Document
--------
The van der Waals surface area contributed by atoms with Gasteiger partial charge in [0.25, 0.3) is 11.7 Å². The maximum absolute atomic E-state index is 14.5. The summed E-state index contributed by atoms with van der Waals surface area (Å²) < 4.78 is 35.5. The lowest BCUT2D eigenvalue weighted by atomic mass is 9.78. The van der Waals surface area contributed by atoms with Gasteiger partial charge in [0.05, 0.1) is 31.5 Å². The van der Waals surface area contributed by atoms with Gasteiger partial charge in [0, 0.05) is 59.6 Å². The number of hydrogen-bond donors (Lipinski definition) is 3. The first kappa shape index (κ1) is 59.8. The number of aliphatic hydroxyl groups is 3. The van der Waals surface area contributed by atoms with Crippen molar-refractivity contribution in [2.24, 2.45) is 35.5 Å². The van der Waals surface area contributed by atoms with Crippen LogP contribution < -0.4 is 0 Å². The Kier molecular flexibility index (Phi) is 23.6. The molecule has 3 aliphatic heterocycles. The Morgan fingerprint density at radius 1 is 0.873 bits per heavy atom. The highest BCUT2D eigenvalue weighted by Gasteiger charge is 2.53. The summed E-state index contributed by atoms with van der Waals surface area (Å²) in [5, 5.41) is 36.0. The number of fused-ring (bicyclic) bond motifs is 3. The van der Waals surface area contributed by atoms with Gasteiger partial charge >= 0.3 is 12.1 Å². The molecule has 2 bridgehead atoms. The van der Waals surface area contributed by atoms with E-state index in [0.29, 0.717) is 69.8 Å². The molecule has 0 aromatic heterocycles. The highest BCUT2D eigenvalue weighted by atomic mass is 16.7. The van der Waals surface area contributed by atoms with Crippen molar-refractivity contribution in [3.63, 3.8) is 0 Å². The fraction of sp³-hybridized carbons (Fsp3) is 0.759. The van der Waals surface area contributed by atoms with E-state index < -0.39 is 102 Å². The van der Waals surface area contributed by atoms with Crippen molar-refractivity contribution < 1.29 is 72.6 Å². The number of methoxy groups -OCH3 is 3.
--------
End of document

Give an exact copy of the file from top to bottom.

The van der Waals surface area contributed by atoms with Gasteiger partial charge in [0.25, 0.3) is 11.7 Å². The maximum absolute atomic E-state index is 14.5. The summed E-state index contributed by atoms with van der Waals surface area (Å²) < 4.78 is 35.5. The lowest BCUT2D eigenvalue weighted by atomic mass is 9.78. The van der Waals surface area contributed by atoms with Gasteiger partial charge in [0.05, 0.1) is 31.5 Å². The van der Waals surface area contributed by atoms with Gasteiger partial charge in [0, 0.05) is 59.6 Å². The number of hydrogen-bond donors (Lipinski definition) is 3. The first kappa shape index (κ1) is 59.8. The number of aliphatic hydroxyl groups is 3. The van der Waals surface area contributed by atoms with Crippen molar-refractivity contribution in [2.24, 2.45) is 35.5 Å². The van der Waals surface area contributed by atoms with Crippen LogP contribution < -0.4 is 0 Å². The Kier molecular flexibility index (Phi) is 23.6. The molecule has 3 aliphatic heterocycles. The Morgan fingerprint density at radius 1 is 0.873 bits per heavy atom. The highest BCUT2D eigenvalue weighted by Gasteiger charge is 2.53. The summed E-state index contributed by atoms with van der Waals surface area (Å²) in [5, 5.41) is 36.0. The number of fused-ring (bicyclic) bond motifs is 3. The van der Waals surface area contributed by atoms with Gasteiger partial charge >= 0.3 is 12.1 Å². The molecule has 2 bridgehead atoms. The van der Waals surface area contributed by atoms with E-state index in [0.29, 0.717) is 69.8 Å². The molecule has 0 aromatic heterocycles. The highest BCUT2D eigenvalue weighted by atomic mass is 16.7. The van der Waals surface area contributed by atoms with Crippen molar-refractivity contribution in [3.63, 3.8) is 0 Å². The fraction of sp³-hybridized carbons (Fsp3) is 0.759. The van der Waals surface area contributed by atoms with E-state index < -0.39 is 102 Å². The van der Waals surface area contributed by atoms with Crippen molar-refractivity contribution < 1.29 is 72.6 Å². The number of methoxy groups -OCH3 is 3.